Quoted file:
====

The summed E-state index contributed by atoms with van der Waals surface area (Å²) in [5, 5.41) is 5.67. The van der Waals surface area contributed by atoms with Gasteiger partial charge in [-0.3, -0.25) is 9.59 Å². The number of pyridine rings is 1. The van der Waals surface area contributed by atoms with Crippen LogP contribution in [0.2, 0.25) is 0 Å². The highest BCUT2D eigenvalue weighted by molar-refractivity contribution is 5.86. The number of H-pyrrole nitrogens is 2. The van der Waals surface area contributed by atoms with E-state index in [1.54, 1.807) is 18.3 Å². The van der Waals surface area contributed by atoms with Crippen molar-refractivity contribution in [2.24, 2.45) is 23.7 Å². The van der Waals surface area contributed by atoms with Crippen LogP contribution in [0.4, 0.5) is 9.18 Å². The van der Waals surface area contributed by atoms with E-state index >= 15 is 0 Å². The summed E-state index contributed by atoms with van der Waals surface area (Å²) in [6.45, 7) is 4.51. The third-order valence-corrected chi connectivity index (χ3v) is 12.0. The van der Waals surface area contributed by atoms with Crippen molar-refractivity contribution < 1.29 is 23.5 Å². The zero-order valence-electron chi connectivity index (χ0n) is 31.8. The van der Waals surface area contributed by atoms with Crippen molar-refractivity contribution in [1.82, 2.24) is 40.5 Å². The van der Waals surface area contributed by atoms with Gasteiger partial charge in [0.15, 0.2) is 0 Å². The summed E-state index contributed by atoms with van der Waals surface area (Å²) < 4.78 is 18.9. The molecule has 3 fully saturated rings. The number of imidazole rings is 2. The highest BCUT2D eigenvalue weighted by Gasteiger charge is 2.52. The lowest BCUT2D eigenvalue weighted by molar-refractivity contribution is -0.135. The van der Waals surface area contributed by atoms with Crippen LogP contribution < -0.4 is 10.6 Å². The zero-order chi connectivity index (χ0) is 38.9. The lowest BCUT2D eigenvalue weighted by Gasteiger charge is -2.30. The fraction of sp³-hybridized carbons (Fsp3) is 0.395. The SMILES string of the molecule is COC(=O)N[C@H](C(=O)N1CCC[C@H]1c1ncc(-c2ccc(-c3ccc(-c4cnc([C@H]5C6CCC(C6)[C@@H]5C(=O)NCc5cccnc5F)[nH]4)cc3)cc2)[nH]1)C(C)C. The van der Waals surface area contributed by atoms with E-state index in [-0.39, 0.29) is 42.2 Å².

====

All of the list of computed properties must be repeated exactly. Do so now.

The summed E-state index contributed by atoms with van der Waals surface area (Å²) in [5, 5.41) is 5.67. The van der Waals surface area contributed by atoms with Gasteiger partial charge in [-0.3, -0.25) is 9.59 Å². The number of pyridine rings is 1. The van der Waals surface area contributed by atoms with Crippen LogP contribution in [0.2, 0.25) is 0 Å². The highest BCUT2D eigenvalue weighted by molar-refractivity contribution is 5.86. The number of H-pyrrole nitrogens is 2. The van der Waals surface area contributed by atoms with E-state index in [1.54, 1.807) is 18.3 Å². The van der Waals surface area contributed by atoms with Crippen molar-refractivity contribution in [2.24, 2.45) is 23.7 Å². The van der Waals surface area contributed by atoms with Crippen LogP contribution in [0.4, 0.5) is 9.18 Å². The van der Waals surface area contributed by atoms with E-state index >= 15 is 0 Å². The summed E-state index contributed by atoms with van der Waals surface area (Å²) in [6.45, 7) is 4.51. The third-order valence-corrected chi connectivity index (χ3v) is 12.0. The van der Waals surface area contributed by atoms with Crippen molar-refractivity contribution < 1.29 is 23.5 Å². The zero-order valence-electron chi connectivity index (χ0n) is 31.8. The van der Waals surface area contributed by atoms with Crippen molar-refractivity contribution in [1.82, 2.24) is 40.5 Å². The van der Waals surface area contributed by atoms with Gasteiger partial charge in [0.15, 0.2) is 0 Å². The summed E-state index contributed by atoms with van der Waals surface area (Å²) < 4.78 is 18.9. The molecule has 3 fully saturated rings. The number of imidazole rings is 2. The highest BCUT2D eigenvalue weighted by Gasteiger charge is 2.52. The lowest BCUT2D eigenvalue weighted by molar-refractivity contribution is -0.135. The van der Waals surface area contributed by atoms with Crippen LogP contribution < -0.4 is 10.6 Å². The zero-order chi connectivity index (χ0) is 38.9. The lowest BCUT2D eigenvalue weighted by Gasteiger charge is -2.30. The fraction of sp³-hybridized carbons (Fsp3) is 0.395. The SMILES string of the molecule is COC(=O)N[C@H](C(=O)N1CCC[C@H]1c1ncc(-c2ccc(-c3ccc(-c4cnc([C@H]5C6CCC(C6)[C@@H]5C(=O)NCc5cccnc5F)[nH]4)cc3)cc2)[nH]1)C(C)C. The van der Waals surface area contributed by atoms with E-state index in [-0.39, 0.29) is 42.2 Å².